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Statutes of Limitation and Repose--foreign judgments--ten years
The trial court erred by dismissing plaintiff's motion to register a 2005 Florida judgment
based upon the statute of limitations, because: (1) plaintiff timely filed a new action in the courts
of Florida in accordance with the law of that State to start the limitation period anew; (2) the
pertinent 1990 judgment was extinguished by the 2005 judgment; (3) plaintiff's action under the
Uniform Enforcement of Foreign Judgments Act was based upon the 2005 judgment and not the
1990 judgment; and (4) the filing in North Carolina was thus within the ten-year period
prescribed by N.C.G.S. § 1-47.
Jones, Key, Melvin & Patton, P.A., by Jennifer Berger Brown,
Collins & Hensley, P.A., by Joseph M. Collins, for defendant- appellees.
Where a judgment creditor obtained a new judgment in 2005 in the State of Florida, based upon a previous 1990 judgment, an action to register the judgment in North Carolina pursuant to the Uniform Enforcement of Foreign Judgments Act was timely filed.
The facts of this case are gleaned from the cursory record filed in this matter. On 21 November 1990, Palm Coast Recovery Corp. (plaintiff) obtained a money judgment in the County Court of Hillsborough County, Florida, against Neil R. Moore and Darlene W. Moore (defendants). On 17 August 2005, a second judgment wasentered against defendants in the County Court of Hillsborough County, Florida, based on the 1990 judgment. The 2005 judgment recited that:
Since this action is brought on a prior judgment dated November 21, 1990, which is now superceded by this final judgment, the November 21, 1990 final judgment, which was recorded in Official Record Book 6138, Page 1332, of the official records of Hillsborough County, Florida is declared to be null and void.
On 3 February 2006, plaintiff filed the 2005 judgment in the office of the Clerk of Superior Court of Macon County, North Carolina, together with a notice of filing pursuant to Article 17 of Chapter 1C of the North Carolina General Statutes (Uniform Enforcement of Foreign Judgments Act). Defendants filed an objection pursuant to N.C. Gen. Stat. § 1C-1705(a) based upon the applicable statute of limitations. On 30 May 2006, Judge J. Marlene Hyatt denied plaintiff's motion to register the judgment, holding that the judgment was not legally enforceable, in that Plaintiff's claim is barred by the applicable North Carolina statute of limitations. Plaintiff appeals.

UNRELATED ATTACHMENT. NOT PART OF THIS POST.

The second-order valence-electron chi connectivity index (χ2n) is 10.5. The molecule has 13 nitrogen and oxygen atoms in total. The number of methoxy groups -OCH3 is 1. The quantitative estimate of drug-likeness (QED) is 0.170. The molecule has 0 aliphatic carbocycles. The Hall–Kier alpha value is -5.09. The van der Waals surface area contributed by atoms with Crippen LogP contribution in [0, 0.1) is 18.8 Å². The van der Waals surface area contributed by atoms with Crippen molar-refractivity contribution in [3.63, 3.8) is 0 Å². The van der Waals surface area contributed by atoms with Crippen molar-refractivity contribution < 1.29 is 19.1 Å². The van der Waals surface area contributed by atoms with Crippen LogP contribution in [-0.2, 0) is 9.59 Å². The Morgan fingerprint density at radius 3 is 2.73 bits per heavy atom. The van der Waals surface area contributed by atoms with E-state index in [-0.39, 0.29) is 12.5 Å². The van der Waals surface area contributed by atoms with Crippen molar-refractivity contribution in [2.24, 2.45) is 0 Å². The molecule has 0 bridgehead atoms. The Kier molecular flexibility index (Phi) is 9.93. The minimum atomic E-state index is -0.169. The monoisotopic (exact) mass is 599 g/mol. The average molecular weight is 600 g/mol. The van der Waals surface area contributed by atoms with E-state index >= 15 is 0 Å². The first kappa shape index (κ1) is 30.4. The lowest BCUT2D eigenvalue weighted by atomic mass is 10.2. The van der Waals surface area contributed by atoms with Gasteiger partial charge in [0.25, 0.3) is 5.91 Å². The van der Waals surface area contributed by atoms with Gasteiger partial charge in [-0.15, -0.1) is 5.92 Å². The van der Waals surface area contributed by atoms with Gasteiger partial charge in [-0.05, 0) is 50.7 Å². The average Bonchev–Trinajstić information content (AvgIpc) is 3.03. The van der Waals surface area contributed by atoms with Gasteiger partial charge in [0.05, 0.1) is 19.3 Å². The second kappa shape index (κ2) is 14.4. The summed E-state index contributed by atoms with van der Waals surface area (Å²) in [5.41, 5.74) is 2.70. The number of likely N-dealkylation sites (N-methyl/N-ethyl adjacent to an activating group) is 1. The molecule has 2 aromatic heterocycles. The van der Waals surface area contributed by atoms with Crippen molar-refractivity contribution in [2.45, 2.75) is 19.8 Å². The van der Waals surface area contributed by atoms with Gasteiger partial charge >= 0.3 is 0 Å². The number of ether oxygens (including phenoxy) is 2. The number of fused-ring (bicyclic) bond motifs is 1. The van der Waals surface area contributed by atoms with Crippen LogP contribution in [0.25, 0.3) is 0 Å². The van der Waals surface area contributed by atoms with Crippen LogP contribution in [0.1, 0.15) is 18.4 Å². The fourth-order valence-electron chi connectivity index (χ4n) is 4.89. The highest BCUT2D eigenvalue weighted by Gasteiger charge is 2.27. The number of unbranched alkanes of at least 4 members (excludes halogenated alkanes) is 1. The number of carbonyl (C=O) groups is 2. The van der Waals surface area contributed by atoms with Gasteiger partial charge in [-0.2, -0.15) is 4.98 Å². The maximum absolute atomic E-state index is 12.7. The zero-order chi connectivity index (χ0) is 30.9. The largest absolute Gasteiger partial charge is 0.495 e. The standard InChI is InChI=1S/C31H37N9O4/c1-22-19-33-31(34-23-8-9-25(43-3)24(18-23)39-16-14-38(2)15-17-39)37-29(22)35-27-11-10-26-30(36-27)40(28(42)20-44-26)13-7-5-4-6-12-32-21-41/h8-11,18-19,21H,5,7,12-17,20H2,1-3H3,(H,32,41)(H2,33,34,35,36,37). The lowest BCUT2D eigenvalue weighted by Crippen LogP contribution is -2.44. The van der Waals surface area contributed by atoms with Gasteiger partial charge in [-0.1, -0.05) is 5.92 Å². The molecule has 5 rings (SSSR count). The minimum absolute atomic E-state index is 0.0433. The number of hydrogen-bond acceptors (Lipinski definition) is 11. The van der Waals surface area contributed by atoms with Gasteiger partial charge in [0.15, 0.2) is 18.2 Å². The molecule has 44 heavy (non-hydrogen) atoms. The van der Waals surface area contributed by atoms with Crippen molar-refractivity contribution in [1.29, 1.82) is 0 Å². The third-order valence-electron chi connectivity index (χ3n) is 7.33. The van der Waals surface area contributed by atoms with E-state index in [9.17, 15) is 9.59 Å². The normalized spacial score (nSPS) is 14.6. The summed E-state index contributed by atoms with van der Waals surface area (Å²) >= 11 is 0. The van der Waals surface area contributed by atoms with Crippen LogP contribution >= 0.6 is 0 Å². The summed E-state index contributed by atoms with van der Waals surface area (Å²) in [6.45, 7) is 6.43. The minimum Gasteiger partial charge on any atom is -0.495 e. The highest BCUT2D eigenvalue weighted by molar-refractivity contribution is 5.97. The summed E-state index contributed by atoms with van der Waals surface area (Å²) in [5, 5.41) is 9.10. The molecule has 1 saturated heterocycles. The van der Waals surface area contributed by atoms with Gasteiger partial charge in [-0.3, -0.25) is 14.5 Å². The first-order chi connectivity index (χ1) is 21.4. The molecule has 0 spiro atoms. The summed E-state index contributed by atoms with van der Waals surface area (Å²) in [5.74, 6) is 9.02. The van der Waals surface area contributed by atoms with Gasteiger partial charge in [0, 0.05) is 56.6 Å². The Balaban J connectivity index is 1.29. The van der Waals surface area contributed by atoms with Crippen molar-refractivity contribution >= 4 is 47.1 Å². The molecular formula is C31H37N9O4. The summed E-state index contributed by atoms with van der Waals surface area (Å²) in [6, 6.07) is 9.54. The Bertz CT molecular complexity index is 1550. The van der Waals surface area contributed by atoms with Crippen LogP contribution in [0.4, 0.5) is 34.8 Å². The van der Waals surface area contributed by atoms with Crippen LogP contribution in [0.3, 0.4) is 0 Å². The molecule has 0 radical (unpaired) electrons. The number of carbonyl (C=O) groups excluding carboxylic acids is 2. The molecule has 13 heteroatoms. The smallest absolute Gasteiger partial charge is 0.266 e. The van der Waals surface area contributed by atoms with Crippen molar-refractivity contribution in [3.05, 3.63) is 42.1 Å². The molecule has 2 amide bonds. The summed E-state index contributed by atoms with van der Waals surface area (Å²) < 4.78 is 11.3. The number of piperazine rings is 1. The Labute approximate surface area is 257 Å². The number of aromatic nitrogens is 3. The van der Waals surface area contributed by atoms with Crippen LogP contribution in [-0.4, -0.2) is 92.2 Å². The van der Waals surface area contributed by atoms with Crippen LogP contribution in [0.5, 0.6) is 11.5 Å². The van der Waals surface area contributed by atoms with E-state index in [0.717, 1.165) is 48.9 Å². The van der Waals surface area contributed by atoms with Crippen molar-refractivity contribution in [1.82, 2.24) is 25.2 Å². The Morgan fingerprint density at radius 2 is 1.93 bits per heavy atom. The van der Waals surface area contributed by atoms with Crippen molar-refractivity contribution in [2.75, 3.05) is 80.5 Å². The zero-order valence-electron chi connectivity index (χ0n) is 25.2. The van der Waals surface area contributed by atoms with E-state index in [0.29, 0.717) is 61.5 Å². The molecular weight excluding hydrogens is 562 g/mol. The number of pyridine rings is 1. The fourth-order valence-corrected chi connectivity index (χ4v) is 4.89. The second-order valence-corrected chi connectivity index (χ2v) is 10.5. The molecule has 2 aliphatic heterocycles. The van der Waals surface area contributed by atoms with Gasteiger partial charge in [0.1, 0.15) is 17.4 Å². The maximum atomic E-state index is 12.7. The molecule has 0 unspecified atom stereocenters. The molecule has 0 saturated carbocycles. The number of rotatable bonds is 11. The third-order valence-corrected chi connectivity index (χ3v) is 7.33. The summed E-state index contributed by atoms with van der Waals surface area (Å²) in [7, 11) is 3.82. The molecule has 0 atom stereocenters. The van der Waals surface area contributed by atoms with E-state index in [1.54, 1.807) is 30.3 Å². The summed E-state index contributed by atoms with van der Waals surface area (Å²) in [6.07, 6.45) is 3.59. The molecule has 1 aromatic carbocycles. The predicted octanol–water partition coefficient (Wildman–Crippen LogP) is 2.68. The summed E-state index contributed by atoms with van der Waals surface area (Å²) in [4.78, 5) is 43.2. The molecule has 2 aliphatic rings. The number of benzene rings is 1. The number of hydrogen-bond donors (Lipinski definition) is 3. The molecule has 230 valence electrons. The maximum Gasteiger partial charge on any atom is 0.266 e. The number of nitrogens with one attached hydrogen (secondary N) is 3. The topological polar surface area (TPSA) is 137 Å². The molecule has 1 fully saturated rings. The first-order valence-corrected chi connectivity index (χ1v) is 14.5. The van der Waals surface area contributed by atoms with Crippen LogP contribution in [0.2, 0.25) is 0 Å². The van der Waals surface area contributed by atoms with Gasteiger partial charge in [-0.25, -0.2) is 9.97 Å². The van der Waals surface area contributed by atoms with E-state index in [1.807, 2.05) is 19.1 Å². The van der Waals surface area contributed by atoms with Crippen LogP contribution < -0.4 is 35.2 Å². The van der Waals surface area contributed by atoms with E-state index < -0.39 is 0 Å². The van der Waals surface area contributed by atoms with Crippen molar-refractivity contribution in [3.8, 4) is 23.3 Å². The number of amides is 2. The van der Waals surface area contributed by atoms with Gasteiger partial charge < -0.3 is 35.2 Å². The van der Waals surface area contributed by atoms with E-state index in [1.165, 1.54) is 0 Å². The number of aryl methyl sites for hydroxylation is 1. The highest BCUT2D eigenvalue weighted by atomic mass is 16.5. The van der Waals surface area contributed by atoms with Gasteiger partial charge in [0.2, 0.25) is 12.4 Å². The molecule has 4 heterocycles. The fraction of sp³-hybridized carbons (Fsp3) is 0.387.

In its only assignment of error, plaintiff contends that the trial court erred in dismissing its motion to register the 2005 Florida judgment based upon the statute of limitations. We agree.
N.C. Gen. Stat. § 1-47(1) provides that an action based [u]pon a judgment or decree of any court of the United States, or any state or territory thereof shall be brought within ten years from the date of its entry. This provision has been construed by our courts to apply to the enforcement of foreign judgments morethan ten years old. Wener v. Perrone & Cramer Realty, Inc., 137 N.C. App. 362, 364-66, 528 S.E.2d 65, 66-8 (2000). In Wener, we held that N.C. Gen. Stat. § 1-47 barred an action under the Uniform Enforcement of Foreign Judgments Act upon a Florida judgment that was over ten years old. Wener, at 366, 528 S.E.2d at 67-8. Under Florida law, an action on a judgment may be commenced within twenty years, Fla. Stat. § 95.11(1), rather than the ten year period provided for in North Carolina. Further, [i]f the statute of limitation period has almost run on the judgment...the judgment creditor can start the limitation period anew by bringing an action upon the judgment and obtaining a new judgment. Adams v. Adams, 691 So. 2d 10, 11 (Fla. Dist. Ct. App. 1997) (citing Koerber v. Middlesex College, 383 A.2d 1054, 1057 (Vt. 1978)).
In this matter, plaintiff timely filed a new action in the courts of Florida, in accordance with the law of that State to start the limitation period anew. The 1990 judgment was extinguished by the 2005 judgment. Plaintiff's action under the Uniform Enforcement of Foreign Judgments Act was based upon the 2005 judgment and not the 1990 judgment. The filing in North Carolina was thus within the ten-year period prescribed in N.C. Gen. Stat. § 1-47. The trial court erred in denying plaintiff's motion to register the 2005 Florida judgment.
The order of the trial court is reversed and this case is remanded to the trial court for registration of the 2005 Florida judgment in accordance with provisions of the Uniform Enforcement of Foreign Judgments Act.
Judges BRYANT and LEVINSON concur.
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